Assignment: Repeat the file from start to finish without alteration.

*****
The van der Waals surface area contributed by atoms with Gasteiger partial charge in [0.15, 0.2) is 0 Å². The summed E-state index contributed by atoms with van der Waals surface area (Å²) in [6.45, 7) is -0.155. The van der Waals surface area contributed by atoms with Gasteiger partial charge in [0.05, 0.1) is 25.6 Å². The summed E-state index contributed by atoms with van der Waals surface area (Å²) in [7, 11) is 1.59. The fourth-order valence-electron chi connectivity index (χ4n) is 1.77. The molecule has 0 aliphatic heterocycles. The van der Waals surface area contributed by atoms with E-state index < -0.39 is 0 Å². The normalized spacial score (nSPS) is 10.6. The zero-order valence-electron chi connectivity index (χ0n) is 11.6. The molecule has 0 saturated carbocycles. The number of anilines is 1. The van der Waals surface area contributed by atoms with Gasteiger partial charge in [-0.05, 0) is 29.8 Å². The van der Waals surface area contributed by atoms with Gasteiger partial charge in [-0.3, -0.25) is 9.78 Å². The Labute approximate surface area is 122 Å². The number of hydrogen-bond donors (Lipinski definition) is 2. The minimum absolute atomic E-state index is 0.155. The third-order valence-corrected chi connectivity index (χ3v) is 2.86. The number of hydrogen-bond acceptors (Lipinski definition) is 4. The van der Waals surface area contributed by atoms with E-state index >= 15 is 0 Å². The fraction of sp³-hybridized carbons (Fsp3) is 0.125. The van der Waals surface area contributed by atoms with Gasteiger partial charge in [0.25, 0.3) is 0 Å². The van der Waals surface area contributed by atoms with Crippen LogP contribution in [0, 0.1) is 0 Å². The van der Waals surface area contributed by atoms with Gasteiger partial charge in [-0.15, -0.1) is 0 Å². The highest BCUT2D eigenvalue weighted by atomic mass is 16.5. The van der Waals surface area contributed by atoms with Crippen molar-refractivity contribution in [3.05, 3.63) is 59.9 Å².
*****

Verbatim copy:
The van der Waals surface area contributed by atoms with Gasteiger partial charge in [0.15, 0.2) is 0 Å². The summed E-state index contributed by atoms with van der Waals surface area (Å²) in [6.45, 7) is -0.155. The van der Waals surface area contributed by atoms with Gasteiger partial charge in [0.05, 0.1) is 25.6 Å². The summed E-state index contributed by atoms with van der Waals surface area (Å²) in [7, 11) is 1.59. The fourth-order valence-electron chi connectivity index (χ4n) is 1.77. The molecule has 0 aliphatic heterocycles. The van der Waals surface area contributed by atoms with E-state index < -0.39 is 0 Å². The normalized spacial score (nSPS) is 10.6. The zero-order valence-electron chi connectivity index (χ0n) is 11.6. The molecule has 0 saturated carbocycles. The number of anilines is 1. The van der Waals surface area contributed by atoms with Gasteiger partial charge in [-0.05, 0) is 29.8 Å². The van der Waals surface area contributed by atoms with Gasteiger partial charge in [-0.3, -0.25) is 9.78 Å². The Labute approximate surface area is 122 Å². The number of hydrogen-bond donors (Lipinski definition) is 2. The minimum absolute atomic E-state index is 0.155. The third-order valence-corrected chi connectivity index (χ3v) is 2.86. The number of hydrogen-bond acceptors (Lipinski definition) is 4. The van der Waals surface area contributed by atoms with E-state index >= 15 is 0 Å². The fraction of sp³-hybridized carbons (Fsp3) is 0.125. The van der Waals surface area contributed by atoms with Gasteiger partial charge in [0.25, 0.3) is 0 Å². The van der Waals surface area contributed by atoms with Crippen LogP contribution in [0, 0.1) is 0 Å². The van der Waals surface area contributed by atoms with Gasteiger partial charge in [-0.15, -0.1) is 0 Å². The highest BCUT2D eigenvalue weighted by atomic mass is 16.5. The van der Waals surface area contributed by atoms with Crippen molar-refractivity contribution in [3.05, 3.63) is 59.9 Å².